I learnt of the significance of the chilling phrase "one is too many"; a remark made in 1939 by Fredrick Blair, the architect of Canadian immigration policy at the time.
It immortalised Canada's decision to refuse entry to the 900-plus Jewish refugees on board and the anti-Jewish immigration policy it epitomised. Eventually, the boat was forced to turn around and the passengers returned to face the horrors awaiting them in Europe.
David Libeskind has been selected to design and create a historical monument to educate Canadians, about the St Louis and its impact on Canada's immigration history. It is to be exhibited at the Pier 21 Museum on Canada's Ellis Island, where between 1928 and 1971, more than one million people landed. The building became known informally as the 'Gateway to Canada''.
The museum has interactive exhibits, multimedia presentations and a research centre. I watched a wonderful 3D film, which followed the stories of many who had passed through.
This included a Jewish orphan who came to start a new life after the war when the Canadian policy was no longer antisemitic. Coincidentally, sitting next to me in the film theatre was an Israeli woman whose mother had been one of those children.
Much of the success of the Museum is owed to legendary fundraiser Dr, Ruth Goldbloom, current chair of the Pier 21 Foundation and the driving force behind its inception. She managed to raise $4.5 million (£2.8 million)after which the Canadian government matched the funds to help restore the abandoned building.
Halifax old Town runs down a steep hill to the sea. The streets lined with 18-19th century wooden houses, has a scenic harbour-front that rocks at night to the sound of music in the bars and restaurants. The Jewish history dates from 1750, just 12 months after the founding of the city by the British Government.Two years later 30 Jewish people were listed, but it was not until 1894, that the congregation bought a church to turn into a synagogue and which for the next 15 years was the only Jewish house of worship.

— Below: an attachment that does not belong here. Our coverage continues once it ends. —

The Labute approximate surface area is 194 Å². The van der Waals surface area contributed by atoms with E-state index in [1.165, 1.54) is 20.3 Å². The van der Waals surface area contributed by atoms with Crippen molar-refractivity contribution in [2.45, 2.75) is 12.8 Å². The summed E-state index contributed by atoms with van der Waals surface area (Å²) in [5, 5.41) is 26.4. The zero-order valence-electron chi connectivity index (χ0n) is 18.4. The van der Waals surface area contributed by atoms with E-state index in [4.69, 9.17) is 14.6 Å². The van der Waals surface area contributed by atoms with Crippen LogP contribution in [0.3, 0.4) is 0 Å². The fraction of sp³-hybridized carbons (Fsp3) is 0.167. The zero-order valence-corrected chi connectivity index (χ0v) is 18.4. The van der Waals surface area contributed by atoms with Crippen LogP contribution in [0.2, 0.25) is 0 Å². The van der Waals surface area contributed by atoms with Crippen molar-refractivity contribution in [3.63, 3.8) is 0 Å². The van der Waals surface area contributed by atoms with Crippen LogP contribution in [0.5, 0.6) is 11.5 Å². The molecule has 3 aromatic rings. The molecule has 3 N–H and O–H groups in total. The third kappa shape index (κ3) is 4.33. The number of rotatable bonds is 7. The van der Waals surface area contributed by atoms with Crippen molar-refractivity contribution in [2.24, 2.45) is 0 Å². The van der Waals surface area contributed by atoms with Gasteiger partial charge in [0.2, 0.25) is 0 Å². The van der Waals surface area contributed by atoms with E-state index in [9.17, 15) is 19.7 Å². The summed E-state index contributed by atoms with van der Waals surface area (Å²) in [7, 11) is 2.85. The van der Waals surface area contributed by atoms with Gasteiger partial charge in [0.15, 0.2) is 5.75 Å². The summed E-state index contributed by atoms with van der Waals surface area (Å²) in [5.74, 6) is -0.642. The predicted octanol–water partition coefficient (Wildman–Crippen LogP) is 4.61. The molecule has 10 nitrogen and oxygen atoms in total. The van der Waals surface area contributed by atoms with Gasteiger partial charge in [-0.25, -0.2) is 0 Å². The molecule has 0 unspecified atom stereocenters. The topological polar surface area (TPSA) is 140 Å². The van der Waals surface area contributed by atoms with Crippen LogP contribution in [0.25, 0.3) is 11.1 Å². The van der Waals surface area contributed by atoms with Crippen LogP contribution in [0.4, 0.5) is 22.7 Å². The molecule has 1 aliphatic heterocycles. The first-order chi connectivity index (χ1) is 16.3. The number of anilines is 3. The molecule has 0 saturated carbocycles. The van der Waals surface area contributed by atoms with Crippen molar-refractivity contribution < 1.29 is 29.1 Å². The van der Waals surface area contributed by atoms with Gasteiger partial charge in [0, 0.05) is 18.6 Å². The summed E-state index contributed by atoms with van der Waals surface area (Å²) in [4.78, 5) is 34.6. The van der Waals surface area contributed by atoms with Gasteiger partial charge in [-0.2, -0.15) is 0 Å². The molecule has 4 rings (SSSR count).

On December 6 1917 the Halifax explosion occurred when the munitions ship Mount Blanc collided with the freighter Imo at the narrows of Halifax Harbour. The building was destroyed but the Sefer Torahs were spared and later placed in a shul which was opened in 1922. The Board of Governors bought some land, and on April 12, 1956, work began on the orthodox, Beth Israel Synagogue building.
Cautiously, I rang the doorbell and was lucky enough to be taken around by a chap called Marty who was working in the office. I saw the main shul, the Daily Chapel, social hall, kosher kitchen, the Sisterhood gift shop and Mikvah. It was the two sets of large stained glass windows that really caught my eye, which were commissioned as part of the community's centennial project. The south window depicts high holy days and ceremonies and the north, events in Jewish History.
There is a membership of around 180 families, with the only daily Minyan east of Montreal. Rabbi Ari Sherbill conducts the classes and services of this growing community and there is an eruv around much of the Halifax Peninsula. Many university students join because of the gym in the basement.
Further along is the Conservative egalitarian congregation, Shaar Shalom, led by Cantor, Ari Isenberg. Founded in 1953, it has 300 members and a kindergarten.
The antisemitism of the war years seems a long way away. As Daniel Libeskind said when selected to create the monument:
"This work of memory will express the importance of eradicating the evils of hatred, racism, xenophobia and anti-Semitism."